In other words, whereas in Jefferson's day, the defence of private ownership could be said to be the defence of the rights of the individual against the tyranny of government or absolutist forms of rule, today the defence of private property (in the means of production) is the defence of the despotic rule of vast corporations and capital in general over the mass of the population.

And this rule brooks no opposition. Margaret Thatcher, Ronald Reagan's trans-Atlantic partner in the “free market”, got it absolutely right when she insisted that “there is no alternative”—the rule of capital does not brook any opposition. But what does this mean for democracy?

The very essence of democracy is surely the right to choose, the right of the majority of the population to decide between alternative courses of action. That, however, is impossible in present-day society which is subordinated to the profit requirements of capital, exercised through the dictates of the free market to which there is no alternative. In short to ensure that “government of the people, by the people and for the people” shall not perish from the earth—to cite another great American democrat—it is necessary to overturn the despotic rule of capital on a global scale.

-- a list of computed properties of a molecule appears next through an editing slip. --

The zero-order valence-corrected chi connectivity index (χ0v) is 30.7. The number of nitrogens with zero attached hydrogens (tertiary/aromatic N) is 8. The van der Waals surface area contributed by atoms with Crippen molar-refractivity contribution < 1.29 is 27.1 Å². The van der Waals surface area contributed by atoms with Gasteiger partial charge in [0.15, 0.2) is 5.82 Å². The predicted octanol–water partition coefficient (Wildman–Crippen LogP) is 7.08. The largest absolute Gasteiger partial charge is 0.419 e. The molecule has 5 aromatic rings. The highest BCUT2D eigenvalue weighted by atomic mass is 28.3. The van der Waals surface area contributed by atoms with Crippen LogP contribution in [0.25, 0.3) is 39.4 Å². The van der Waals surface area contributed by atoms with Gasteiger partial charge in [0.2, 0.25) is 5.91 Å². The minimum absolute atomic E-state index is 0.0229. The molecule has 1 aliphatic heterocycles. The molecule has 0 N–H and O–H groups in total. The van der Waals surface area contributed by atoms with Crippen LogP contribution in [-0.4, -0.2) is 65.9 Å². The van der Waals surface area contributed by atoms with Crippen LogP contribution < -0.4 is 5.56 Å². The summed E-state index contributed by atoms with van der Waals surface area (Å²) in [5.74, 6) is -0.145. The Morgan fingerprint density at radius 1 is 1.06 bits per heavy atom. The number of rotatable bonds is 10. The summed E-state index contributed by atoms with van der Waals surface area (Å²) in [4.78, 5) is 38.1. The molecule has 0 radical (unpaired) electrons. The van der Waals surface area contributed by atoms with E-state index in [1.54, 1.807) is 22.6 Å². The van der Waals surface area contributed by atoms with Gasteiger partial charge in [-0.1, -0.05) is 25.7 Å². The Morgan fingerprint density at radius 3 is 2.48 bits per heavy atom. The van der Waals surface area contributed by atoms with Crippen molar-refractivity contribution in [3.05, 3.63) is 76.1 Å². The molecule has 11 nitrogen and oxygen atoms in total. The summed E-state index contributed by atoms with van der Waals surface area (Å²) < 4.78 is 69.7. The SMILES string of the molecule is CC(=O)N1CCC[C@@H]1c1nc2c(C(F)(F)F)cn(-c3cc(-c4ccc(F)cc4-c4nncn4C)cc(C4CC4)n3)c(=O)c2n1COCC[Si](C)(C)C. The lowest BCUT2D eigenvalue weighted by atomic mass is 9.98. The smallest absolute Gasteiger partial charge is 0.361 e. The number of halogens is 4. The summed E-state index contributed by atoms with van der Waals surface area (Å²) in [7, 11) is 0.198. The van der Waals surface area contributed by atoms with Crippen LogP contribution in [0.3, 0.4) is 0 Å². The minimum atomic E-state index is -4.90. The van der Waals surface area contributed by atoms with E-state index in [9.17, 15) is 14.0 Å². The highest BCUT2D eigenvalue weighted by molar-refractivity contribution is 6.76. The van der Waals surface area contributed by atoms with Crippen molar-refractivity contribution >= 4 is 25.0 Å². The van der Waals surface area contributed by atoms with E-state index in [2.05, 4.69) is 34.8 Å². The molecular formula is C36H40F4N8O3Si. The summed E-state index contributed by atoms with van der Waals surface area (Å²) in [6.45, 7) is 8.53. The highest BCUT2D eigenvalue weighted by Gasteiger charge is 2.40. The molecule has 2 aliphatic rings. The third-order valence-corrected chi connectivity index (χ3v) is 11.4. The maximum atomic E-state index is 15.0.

This requires the development of new forms of property. The private ownership of the means of production has long ago ceased to form the basis for the defence of the rights of the individual. Those rights can only be maintained and expanded today with the establishment of new property forms. Private property, based on exclusion, must be replaced by common property based on inclusion. The vast productive forces which have been created by the common labour of the whole of mankind must be brought into common ownership and democratically controlled by the associated producers. Only in this way can human freedom, rather than the freedom of capital, be assured. This is the essence of the socialist perspective.

Thomas Jefferson proclaimed the necessity of the American Revolution and the right to overthrow British rule in the name of “life, liberty and the pursuit of happiness.” To be sure, Jefferson and his fellow Enlightenment thinkers represented the interests of the rising bourgeoisie. But the ideals they articulated reach across the last two centuries to the present day because they advanced the broader cause of human emancipation and freedom.